How a children’s book and two boys with special needs inspired a magical world

While Sarah and I didn’t have any creative writing experience when we started our book, we knew the key to a successful fantasy adventure series was having a magical world that kids wanted to escape to. But creating a magical world isn’t easy- at least not for me. Sarah, though, is different. She’s one of the most boldly creative people I know. That is one reason (of many) why I love writing with her. I, on the other hand, tend to worry and overanalyze, which is perhaps why it took three signs before I knew we were on to something with our magical world, Valorus.

Sign #1

We always knew we wanted animals to play a role in our magical world; we just had no idea what kind of role it would be. I happened to be visiting home one weekend and ran across a favorite book from when I was a child called, Incredible Animals A to Z (thank you mother for not throwing away our books). I took it home and excitedly starting emailing Sarah animal factoids. When Sarah visited for a book weekend, it turned out she had the book when little as well and had loved it. That was Sign #1. It led me to first ask Sarah about the idea of filling our magical world with amazing things from our world. She immediately loved the idea, but I was still unsure….

Sign #2

I worried about whether it was creative enough- it almost felt like cheating to take things from our world. I continued to think these very silly thoughts until I met Ollie. Well, I didn’t really meet him (unfortunately). He’s a friend’s son, and he has special needs. His family was doing an online voting campaign with the hopes of winning a van that accommodated his wheelchair.

While reading about Ollie’s incredible story and the way his family loved and supported him, I was reminded of my time as a therapist for an autistic child named Finn (pictured below). Finn is perhaps the sweetest and happiest child I’ve ever meet. He delighted in everything, from drawing happy flowers and “happy houses” to getting the mail each day. However, working with or raising a special needs child can also be an emotional battle. Every parent struggles with things like potty training and “use your words,” but most parents can reassure themselves that these things are, to a certain extent, passing phases. Those struggles are magnified by a million when you’re working with special needs children because part of you is always worrying whether some behavior won’t be temporary. But, the flip side is the unbelievable joy you feel at the littlest things. I will never forget the sense of elation I felt when Finn first asked for a toy in a complete sentence without me prompting him. I could see that same joy over little victories in Ollie’s website, and it moved me, which is what led me to clicking on the link to his Facebook page.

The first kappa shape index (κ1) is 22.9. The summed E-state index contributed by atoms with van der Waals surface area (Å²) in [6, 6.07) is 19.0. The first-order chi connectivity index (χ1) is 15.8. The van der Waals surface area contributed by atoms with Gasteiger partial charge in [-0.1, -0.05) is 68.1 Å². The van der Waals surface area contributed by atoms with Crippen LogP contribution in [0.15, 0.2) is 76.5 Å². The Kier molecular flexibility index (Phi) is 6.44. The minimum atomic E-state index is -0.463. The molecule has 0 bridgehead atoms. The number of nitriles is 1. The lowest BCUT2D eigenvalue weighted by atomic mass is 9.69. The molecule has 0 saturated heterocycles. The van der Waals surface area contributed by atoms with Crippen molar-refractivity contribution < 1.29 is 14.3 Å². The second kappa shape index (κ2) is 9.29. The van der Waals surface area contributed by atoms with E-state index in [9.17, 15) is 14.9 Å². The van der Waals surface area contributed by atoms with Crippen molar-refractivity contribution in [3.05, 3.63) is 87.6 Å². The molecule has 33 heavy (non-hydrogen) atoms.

That was when Sign #2 happened. The page had a picture of a misty night with a tree decorated with glowing white lights. Across the image, there was a quote: “Those who don’t believe in magic will never find it.” My first thought was how great it was to think of that feeling of joy in little things as magical. My second thought was, “Wow, that is exactly what I want to inspire in our book.”